Who the Hell Are We Fighting?: The Story of Sam Adams and the Vietnam Intelligence Wars
Who the Hell Are We Fighting?: The Story of Sam Adams and the Vietnam Intelligence Wars is the story Sam’s incomplete memoir War of Numbers could not deliver. Sam Adams died suddenly in 1988 at the age of 54. Sam was a gifted analyst at the CIA. Author C. Michael Hiam delivers a well written narrative of Sam’s life.
Sam displayed the uncommon trait of speaking truth to power. As history often suggests Sam was in the right place at the right time.
His truth revealed outcomes that pitted him against the White House, MACV and even senior leadership within the CIA.
What also made Sam unique was his inability to backdown to the highest offices in the government. Sam created a point of great turmoil by discovering and confronting repeated MACV intelligence failures. His analysis was not supported by CIA Director Richard Helms. Nobody wants to make their boss look bad.
Haim traces Sam’s life from Harvard to a rising star within the CIA to a disillusioned analyst. War of Numbers did not shed light on Sam’s death. Realizing Haim was going to address his passing at the close of the book I dreaded the final chapter to the life of Sam Adams.
Yet when confronted with the aftermath of Tet, MACV revealed an attitude equal to French military officers Christian de Castries, René Cogny and Pierre Langlais at Dien Bien Phu. They ignored very accurate French intelligence regarding the buildup of cannon fire in the surrounding hills prior to the assault.
Major General Joseph McChristian, assistant chief of staff for intelligence in the Department of the Army also predicted Tet along with other CIA analysts. Yet US military officers Daniel Graham, Phillip Davison, and J. Barrie Williams are responsible for MACV’s intelligence failures in the mid to late 1960s. They each clashed with Sam and denied his analysis two years prior to Tet. Afterward continued to deny his numbers holding steadfast to an enemy count unchanged for three years. MACV’s faulty Viet Cong order of battle cost American forces dearly in the opening stages of the Tet Offensive. Then Cronkite gave his opinion. And the war was lost to the American public.
Sam worked long hours within CIA headquarters and traveling to Vietnam (at the cost of his marriage) to author an accurate report of the Viet Cong Order of Battle.
Sam was able to collaborate across CIA and MACV intelligence teams to data mine captured documents. Those revealed more accurate numbers of their enemy and details to their organizational structure.
These collaborations within the CIA also revealed plans coded as ‘N-Day’ that developed into the Tet Offensive. Sam gained a great, deep respect for Lt. Gains Hawkins at MACV. Both War of Numbers and Haim shed light on Sam’s admiration for their collaboration efforts. Sam was deeply saddened by the death of Col. Hawkins from lung cancer.
The pinnacle event for Sam was the MACV and CIA agreement in 1967 for the order of battle. Hotly debated within both CIA and MACV, the document developed twenty-two drafts culminating in the CIA’s SNIE 14.3-67 (PDF link) in which Director Richard Helms sidelined Adams and agreed with MACV’s original interpretation of the Viet Cong’s strength in South Vietnam.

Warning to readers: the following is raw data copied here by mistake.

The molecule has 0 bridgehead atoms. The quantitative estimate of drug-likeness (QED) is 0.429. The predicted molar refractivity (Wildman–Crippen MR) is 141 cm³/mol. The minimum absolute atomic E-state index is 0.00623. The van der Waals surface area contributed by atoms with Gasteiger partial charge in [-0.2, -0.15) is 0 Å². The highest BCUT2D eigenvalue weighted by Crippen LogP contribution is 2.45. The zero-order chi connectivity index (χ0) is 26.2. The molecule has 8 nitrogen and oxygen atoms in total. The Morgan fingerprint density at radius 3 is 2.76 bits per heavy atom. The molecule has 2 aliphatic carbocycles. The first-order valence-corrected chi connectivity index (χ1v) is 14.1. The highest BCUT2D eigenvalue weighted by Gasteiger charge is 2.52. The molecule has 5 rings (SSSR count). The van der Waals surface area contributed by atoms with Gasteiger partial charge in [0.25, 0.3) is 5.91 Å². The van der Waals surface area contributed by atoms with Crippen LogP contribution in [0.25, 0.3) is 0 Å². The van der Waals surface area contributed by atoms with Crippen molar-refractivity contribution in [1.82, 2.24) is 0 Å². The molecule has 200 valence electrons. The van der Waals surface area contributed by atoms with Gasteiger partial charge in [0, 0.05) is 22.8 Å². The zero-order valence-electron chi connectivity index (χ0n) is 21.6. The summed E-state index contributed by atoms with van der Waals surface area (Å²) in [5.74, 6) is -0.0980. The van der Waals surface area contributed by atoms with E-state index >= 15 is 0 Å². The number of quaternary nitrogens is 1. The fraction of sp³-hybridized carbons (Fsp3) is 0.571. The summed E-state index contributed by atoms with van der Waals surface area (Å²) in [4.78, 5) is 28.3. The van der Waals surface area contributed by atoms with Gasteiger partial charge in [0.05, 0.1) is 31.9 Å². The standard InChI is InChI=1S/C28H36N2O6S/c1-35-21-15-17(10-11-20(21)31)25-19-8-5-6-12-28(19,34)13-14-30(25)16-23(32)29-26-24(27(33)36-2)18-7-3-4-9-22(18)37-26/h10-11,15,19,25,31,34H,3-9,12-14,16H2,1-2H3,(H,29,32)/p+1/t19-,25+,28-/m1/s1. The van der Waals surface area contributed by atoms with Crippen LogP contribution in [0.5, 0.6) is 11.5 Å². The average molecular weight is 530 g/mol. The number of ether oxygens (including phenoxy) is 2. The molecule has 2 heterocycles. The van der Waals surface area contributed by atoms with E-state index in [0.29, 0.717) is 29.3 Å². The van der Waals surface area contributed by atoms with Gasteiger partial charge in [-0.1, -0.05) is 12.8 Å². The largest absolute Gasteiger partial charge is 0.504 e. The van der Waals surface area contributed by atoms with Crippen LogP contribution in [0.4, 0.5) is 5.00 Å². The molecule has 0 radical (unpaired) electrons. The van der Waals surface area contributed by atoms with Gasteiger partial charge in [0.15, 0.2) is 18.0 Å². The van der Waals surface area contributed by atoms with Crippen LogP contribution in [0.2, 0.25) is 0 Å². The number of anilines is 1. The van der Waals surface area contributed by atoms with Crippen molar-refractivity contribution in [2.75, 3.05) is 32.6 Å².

The Tet Offensive proved Sam’s research painfully correct. Regardless of the Tet outcome the entire war shifted. Shockingly MACV continued their original 1967 count was equal to the Viet Cong forces that overran the country.
After departing the CIA’s Vietnam intelligence unit where he worked for ten years Sam began researching the Cambodian communist Order of Battle. Again his research would reveal misinterpretations of communist strength that would lead to the horrors of the Khmer Rouge.
Adams finally departed the CIA and would later become a consultant to CBS News magazine 60 Minutes in their documentary The Uncounted Enemy: A Vietnam Deception which aired in January 1982.
60 minutes held General Westmoreland applied political pressure within MACV to show congress progress made against the Viet Cong in South Vietnam. Stunned by the outcome of the broadcast Westmoreland sued CBS for $120 million in the libel case knows as Westmoreland vs. CBS. Sam Adams was named a defendant.
At the trial fellow CIA analysts and military officers testified to his genuine passion for truth and preventing the loss of American soldiers. This outcome was Sam’s reward for his service. He was viewed as a hero within the CIA with the exception of Helms and his senior leadership. Hiam provides good insights and details to Sam’s role in the trial, his testimony and then his final days following the trial’s outcome.
The lessons of Sam’s life and efforts to speak truth to power ring today. Beginning in 2002, retired CIA officers have established the Sam Adams Award “to reward intelligence officials who demonstrated a commitment to truth and integrity, no matter the consequences.”
Sam Adams, an American patriot thankfully led a life well lived.